"I am the vine; you are the branches. If a man remains in me and I in him, he will bear much fruit; apart from me you can do nothing." (John 15:5)
As I was meditating on Jesus' parable of the vine and the branches the other day, I was suddenly struck with the notion that we have grapevine in our very own back porch... a lot of it. How cool would it be to go out and see the amazing network of vine, branches, and grapes that grow out there. Perhaps Jesus' parable will truly come to life. Here's a lesson from our very own backyard.
This is where the vine takes root. This is the foundation from which the vine starts to grow. Once the vine takes root it is firmly planted in the soil and cannot be uprooted.
Over time, the vine begins to grow upward towards the sky where it will receive its nourishment from the sun and the rain. It will also be shielded from animals and critters below who might damage the branches or try and steal the fruit for themselves.
Once the vine reaches a certain height it begins to grow branches from which the grape clusters begin to grow. Little buds of small premature grapes begin to form around mid-May.
When a branch doesn't bear fruit, it is pruned back and still given a chance to sprout new clusters of grapes. Sometimes oversized leaves will choke out the branches and prevent them from bearing fruit. Occasionally, a branch dies altogether due to disease, bugs, or broken from the vine and is then cut off and thrown away.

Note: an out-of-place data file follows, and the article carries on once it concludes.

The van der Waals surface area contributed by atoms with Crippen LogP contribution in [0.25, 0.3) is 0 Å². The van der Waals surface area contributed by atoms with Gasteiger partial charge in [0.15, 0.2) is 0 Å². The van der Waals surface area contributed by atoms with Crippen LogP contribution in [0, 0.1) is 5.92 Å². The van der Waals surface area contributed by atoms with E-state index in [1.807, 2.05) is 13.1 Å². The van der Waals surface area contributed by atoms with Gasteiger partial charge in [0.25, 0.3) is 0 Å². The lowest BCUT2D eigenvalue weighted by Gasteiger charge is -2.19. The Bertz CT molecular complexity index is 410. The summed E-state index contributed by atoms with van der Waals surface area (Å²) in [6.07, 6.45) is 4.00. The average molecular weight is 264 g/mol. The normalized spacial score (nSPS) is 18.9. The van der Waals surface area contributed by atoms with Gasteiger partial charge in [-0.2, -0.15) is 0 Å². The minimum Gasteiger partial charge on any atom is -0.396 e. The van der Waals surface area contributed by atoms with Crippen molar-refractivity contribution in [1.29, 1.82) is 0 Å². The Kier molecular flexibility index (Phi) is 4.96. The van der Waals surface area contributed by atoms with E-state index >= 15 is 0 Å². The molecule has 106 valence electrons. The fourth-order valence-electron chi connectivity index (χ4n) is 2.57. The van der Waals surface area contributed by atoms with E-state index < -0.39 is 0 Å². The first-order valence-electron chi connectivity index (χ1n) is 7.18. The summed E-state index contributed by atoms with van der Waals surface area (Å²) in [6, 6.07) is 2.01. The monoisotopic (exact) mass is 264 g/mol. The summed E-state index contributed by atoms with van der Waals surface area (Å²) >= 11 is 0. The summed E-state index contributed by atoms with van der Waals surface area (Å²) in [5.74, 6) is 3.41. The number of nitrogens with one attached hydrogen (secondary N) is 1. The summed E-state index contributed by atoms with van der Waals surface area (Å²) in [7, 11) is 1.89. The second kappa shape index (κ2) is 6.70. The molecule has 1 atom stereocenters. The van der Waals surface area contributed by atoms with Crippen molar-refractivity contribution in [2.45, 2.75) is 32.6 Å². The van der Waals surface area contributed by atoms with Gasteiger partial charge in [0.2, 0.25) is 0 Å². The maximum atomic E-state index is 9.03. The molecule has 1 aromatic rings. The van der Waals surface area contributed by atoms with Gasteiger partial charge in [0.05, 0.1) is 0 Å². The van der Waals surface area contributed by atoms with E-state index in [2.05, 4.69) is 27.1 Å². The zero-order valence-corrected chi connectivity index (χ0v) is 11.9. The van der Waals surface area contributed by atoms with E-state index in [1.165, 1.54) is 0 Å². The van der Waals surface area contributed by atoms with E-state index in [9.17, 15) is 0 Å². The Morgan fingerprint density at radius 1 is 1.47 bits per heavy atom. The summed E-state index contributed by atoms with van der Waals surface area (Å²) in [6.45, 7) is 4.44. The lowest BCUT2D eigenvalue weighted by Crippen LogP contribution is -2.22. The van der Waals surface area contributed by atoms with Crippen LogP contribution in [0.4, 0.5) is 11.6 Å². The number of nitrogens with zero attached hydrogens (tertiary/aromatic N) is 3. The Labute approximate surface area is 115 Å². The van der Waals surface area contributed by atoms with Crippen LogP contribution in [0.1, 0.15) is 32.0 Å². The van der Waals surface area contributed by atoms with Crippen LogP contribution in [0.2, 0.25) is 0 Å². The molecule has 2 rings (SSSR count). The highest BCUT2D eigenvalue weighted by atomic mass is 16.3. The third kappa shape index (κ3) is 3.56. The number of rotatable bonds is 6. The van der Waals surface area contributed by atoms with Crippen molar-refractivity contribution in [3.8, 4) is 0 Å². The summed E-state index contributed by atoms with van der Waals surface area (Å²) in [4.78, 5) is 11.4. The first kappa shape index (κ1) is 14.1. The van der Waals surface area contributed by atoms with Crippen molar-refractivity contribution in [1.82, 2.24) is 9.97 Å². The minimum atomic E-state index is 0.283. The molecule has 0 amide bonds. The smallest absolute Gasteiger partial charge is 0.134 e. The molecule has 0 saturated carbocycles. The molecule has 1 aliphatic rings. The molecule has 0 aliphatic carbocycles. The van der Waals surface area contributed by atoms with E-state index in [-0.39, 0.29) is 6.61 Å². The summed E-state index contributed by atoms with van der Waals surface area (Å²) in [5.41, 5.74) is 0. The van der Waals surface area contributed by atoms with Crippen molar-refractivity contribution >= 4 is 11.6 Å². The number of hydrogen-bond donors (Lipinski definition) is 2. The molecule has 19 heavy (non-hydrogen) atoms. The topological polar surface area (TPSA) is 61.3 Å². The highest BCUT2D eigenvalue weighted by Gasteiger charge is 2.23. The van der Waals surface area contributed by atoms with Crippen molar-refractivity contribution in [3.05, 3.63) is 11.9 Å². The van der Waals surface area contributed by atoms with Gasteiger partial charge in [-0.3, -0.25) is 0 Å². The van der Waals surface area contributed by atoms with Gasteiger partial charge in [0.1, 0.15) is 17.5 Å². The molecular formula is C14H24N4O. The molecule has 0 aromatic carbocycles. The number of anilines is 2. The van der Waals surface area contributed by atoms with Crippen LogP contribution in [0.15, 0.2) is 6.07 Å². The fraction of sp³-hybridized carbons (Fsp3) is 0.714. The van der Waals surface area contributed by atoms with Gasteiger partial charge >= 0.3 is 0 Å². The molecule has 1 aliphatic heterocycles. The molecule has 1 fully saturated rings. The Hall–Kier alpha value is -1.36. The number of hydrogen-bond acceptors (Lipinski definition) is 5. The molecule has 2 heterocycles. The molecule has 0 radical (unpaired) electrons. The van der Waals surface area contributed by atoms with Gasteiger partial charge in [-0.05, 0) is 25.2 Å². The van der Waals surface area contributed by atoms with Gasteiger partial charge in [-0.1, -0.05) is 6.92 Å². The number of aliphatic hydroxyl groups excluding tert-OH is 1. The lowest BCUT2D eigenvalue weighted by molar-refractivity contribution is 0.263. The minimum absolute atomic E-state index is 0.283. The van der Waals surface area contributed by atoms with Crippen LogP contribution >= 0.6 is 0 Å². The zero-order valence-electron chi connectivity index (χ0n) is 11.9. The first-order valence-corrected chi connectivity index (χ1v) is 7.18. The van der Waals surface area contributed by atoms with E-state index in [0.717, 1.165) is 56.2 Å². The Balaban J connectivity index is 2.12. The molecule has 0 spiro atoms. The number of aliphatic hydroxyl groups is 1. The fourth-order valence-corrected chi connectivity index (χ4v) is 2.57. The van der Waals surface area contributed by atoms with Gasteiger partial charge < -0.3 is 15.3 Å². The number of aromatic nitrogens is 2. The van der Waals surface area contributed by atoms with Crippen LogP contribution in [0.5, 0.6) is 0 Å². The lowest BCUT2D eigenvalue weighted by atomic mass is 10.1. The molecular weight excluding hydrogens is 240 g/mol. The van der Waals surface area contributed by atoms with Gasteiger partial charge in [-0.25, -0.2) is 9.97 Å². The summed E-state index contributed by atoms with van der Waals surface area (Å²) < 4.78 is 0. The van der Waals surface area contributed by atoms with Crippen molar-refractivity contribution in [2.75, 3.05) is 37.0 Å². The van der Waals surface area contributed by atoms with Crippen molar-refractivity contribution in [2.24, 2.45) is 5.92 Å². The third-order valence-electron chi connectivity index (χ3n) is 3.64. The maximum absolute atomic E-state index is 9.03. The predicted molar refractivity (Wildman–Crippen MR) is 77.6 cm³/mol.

When a branch finally receives the appropriate amount of sun and water, it begins to bear much fruit. A healthy branch that remains firmly connected to the vine will bear more clusters of grapes than others.
Communist-era tenement just around the corner from our home.
In just five days from now we will be officially moving into our long-awaited permanent home here in Albania. We will have our own furniture, our own beds, and something we can now finally call home. To say we are full of excitement is quite an understatement. We've been living in a borrowed small 2-bedroom apartment with one bath, one small living area, and a tiny kitchen. Two months prior to our arrival in Albania we were without a home as well, living in hotels, MTI, and at Grammy's house. We've been without a home and living out of our suitcases for nearly six months. As a family of five living in this environment it has certainly presented its challenges. In some ways we've grown closer than ever before, while many times we wanted to pull our hair out. Nevertheless, we are forever thankful for what we have. We're grateful for those who have helped provide for our needs, including the small stuff, even something as simple as a pot or a pan.
But, there is another side to this story. Each time we drive our minivan through the congested and polluted streets of Tirane, I am reminded how fortunate we are to have a reliable vehicle. Each day I walk Drayton to his preschool through narrow alleys with apartment buildings that look like they are about to topple, I am reminded how fortunate we are to have a nice home. Even though we gave or sold over half of our belongings to come to the mission field, we still live like kings and queens compared to most Albanians who live below the poverty line. My language helper recently told me that most Albanians scrape by with less than a few hundred Leke per day ($3 dollars).